Think of it like exporting physical goods. Paperwork needs to be filled out at the port of exit and properly done so, and data is unfortunately no different. But do the paperwork correctly and there shouldn’t be too many problems. 

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Birthday candles for GDPR

Wednesday 25 May, 12pm (UK)

The EU’s General Data Protection Regulation (GDPR) has now been in force for four years. During that time, fines have reached a total of over €1.6 billion, with the majority of fines having been levied in the past 12 months. Also during that time, the UK left the EU, data protection regulation reforms were announced in the UK and the ICO appointed a new commissioner.

On the fourth anniversary of GDPR coming into force, we took a look at the last four years of GDPR, the effect the regulation has had on the way we collect and process data and what we can expect going forward.

The webinar covered:

  • A review of where businesses are falling short in GDPR compliance
  • What can we learn from recent GDPR fines?
  • How the UK’s data protection reforms affect UK GDPR
  • Best-practice guidance
  • How to implement an effective GDPR compliance programme

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Intro to CCPA vs. GDPR

On May 25, 2018, the General Data Protection Regulation (GDPR), a law regulating how businesses must handle personal data, came into effect. The impact on how online user data had to be handled was massive. Shortly thereafter, on 28 June that year, the California Consumer Privacy Act (CCPA) was passed, going into force on 1 January 2020. On August 14, 2020, the final regulations were approved and it immediately went into effect. To the relief of those companies that were already GDPR compliant, CCPA is, in many ways, a more lenient version of GDPR. However, there are important differences.

GDPR recap

GDPR legislates how companies in the EU must handle personal data. This includes names, email addresses, location data, browser data, etc. This legislation places a responsibility upon companies to be transparent in their handling of personal data and maintain records of how they process that information. The law is meant to ensure that individuals always retain control over their information. Most importantly, consent to use personal information must be explicitly given before being collected and can be revoked whenever it is requested. There is no such thing as implicit consent. For example, browsing or scrolling through a website cannot be considered consent to collect and make use of personal information.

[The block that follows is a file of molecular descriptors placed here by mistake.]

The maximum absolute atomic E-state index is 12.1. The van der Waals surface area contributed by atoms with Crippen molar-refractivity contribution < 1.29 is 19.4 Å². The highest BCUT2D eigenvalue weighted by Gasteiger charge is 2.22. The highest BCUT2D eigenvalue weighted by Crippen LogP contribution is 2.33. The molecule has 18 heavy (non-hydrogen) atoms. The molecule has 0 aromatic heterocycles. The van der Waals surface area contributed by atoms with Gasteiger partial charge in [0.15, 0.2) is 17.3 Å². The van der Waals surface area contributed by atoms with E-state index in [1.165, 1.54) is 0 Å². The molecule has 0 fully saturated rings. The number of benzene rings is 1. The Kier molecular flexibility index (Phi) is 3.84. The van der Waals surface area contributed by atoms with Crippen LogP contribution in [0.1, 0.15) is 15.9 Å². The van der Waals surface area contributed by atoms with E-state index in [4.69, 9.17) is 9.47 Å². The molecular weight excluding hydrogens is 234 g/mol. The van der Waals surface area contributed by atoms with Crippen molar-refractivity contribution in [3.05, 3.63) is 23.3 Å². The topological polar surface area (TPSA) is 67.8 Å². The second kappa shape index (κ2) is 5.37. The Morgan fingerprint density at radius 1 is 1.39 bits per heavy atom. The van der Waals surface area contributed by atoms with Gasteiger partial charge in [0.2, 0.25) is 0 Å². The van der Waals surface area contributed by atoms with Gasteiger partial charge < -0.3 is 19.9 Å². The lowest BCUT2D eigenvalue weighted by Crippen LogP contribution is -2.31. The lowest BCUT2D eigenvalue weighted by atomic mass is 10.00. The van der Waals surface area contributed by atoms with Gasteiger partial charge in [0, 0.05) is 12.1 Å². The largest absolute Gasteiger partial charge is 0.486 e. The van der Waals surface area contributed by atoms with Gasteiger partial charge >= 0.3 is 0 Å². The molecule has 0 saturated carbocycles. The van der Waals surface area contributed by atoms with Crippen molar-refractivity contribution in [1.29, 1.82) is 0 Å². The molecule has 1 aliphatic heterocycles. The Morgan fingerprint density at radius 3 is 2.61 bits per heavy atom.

Try VinciWorks’ GDPR training here

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Trends in data protection for direct marketing

Have data protection authorities begun the great fightback against business? Perhaps they have been tasked with bringing in some much-needed cash to national coffers, because fines have become the next big trend in data protection and should seriously concern marketers in all sizes of business.

Some recent marketing-related fines have included:

  • Amazon – €746m for compiling data on customers
  • WhatsApp – €225m for failing to provide information in clear and plain language
  • Austria Post – €9.5m for failing to allow subject access requests by email
  • Grindr – €6.3m for sharing location services without consent because it was special category data on sexual orientation
  • Sky Italia – €3.3m for unwanted phone calls

Overall, there’s been a 113% increase in GDPR fines between July 2020 to July 2021, with 709 in total compared to 332 in the year before. Penalties for violations have more than doubled as well, from €130.69 million up to July 2020 to €293.96 million up to July 2021. 

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The UK government is planning significant changes to the UK’s data protection regime. From re-orientating the Information Commissioner’s Office (ICO) to new ways for businesses to process data, these far-reaching GDPR reforms are set to have a significant impact on business. We covered these changes in depth in a previous article and webinar

High on the government’s agenda as outlined in their consultation is reform of the ICO – the Information Commissioner’s Office. This has been on the cards for sometime, with the government keen to align the ICO towards delivering the National Data Strategy. The Department for Digital, Culture, Media and Sport (DCMS) has outlined their proposed changes to the regulator.

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The UK government’s consultation on reforming data protection, launched on 9 September, sets out a radically different framework for data protection than GDPR. From re-orientating the Information Commissioner’s Office to new ways for businesses to process data, these far-reaching reforms are set to have a significant impact on business.

Although the plans have been announced in consultation and not every proposal may make it into law, the direction of travel has been clear for some time. The UK plans to make it much easier for most businesses to use data, and get the most from data, while still ensuring strong levels of protection.

In this short video, our Director of Learning and Content takes us through what the potential changes are and how they might affect the way we process data.